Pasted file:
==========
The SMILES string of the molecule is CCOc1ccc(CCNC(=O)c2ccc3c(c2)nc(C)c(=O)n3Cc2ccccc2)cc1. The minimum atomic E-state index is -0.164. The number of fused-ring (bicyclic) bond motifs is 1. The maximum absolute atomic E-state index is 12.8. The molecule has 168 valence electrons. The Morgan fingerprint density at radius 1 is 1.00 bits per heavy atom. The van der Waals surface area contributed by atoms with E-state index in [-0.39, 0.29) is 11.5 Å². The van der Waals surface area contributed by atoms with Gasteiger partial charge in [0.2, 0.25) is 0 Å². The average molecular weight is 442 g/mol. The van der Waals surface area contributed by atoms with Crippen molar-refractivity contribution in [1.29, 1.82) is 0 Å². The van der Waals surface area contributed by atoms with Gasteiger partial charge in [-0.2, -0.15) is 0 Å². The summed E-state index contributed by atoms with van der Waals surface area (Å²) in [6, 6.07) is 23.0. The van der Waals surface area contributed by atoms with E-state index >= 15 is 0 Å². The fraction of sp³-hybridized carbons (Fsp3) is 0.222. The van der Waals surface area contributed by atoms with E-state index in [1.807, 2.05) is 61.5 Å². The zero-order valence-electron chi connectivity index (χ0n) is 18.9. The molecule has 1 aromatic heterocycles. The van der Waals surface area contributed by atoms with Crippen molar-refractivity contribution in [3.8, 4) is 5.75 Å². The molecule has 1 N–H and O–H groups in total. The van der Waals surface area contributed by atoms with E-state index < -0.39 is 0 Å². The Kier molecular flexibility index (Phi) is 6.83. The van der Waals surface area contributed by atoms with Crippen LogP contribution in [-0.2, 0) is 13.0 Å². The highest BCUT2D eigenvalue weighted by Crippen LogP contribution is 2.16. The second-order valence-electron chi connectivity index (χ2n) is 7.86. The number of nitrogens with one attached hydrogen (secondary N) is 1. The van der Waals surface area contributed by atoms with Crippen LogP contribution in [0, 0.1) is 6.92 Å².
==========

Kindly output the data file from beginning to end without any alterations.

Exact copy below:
The SMILES string of the molecule is CCOc1ccc(CCNC(=O)c2ccc3c(c2)nc(C)c(=O)n3Cc2ccccc2)cc1. The minimum atomic E-state index is -0.164. The number of fused-ring (bicyclic) bond motifs is 1. The maximum absolute atomic E-state index is 12.8. The molecule has 168 valence electrons. The Morgan fingerprint density at radius 1 is 1.00 bits per heavy atom. The van der Waals surface area contributed by atoms with E-state index in [-0.39, 0.29) is 11.5 Å². The van der Waals surface area contributed by atoms with Gasteiger partial charge in [0.2, 0.25) is 0 Å². The average molecular weight is 442 g/mol. The van der Waals surface area contributed by atoms with Crippen molar-refractivity contribution in [1.29, 1.82) is 0 Å². The van der Waals surface area contributed by atoms with Gasteiger partial charge in [-0.2, -0.15) is 0 Å². The summed E-state index contributed by atoms with van der Waals surface area (Å²) in [6, 6.07) is 23.0. The van der Waals surface area contributed by atoms with E-state index >= 15 is 0 Å². The fraction of sp³-hybridized carbons (Fsp3) is 0.222. The van der Waals surface area contributed by atoms with E-state index in [1.807, 2.05) is 61.5 Å². The zero-order valence-electron chi connectivity index (χ0n) is 18.9. The molecule has 1 aromatic heterocycles. The van der Waals surface area contributed by atoms with Crippen molar-refractivity contribution in [3.8, 4) is 5.75 Å². The molecule has 1 N–H and O–H groups in total. The van der Waals surface area contributed by atoms with E-state index < -0.39 is 0 Å². The Kier molecular flexibility index (Phi) is 6.83. The van der Waals surface area contributed by atoms with Crippen LogP contribution in [-0.2, 0) is 13.0 Å². The highest BCUT2D eigenvalue weighted by Crippen LogP contribution is 2.16. The second-order valence-electron chi connectivity index (χ2n) is 7.86. The number of nitrogens with one attached hydrogen (secondary N) is 1. The van der Waals surface area contributed by atoms with Crippen LogP contribution in [0, 0.1) is 6.92 Å².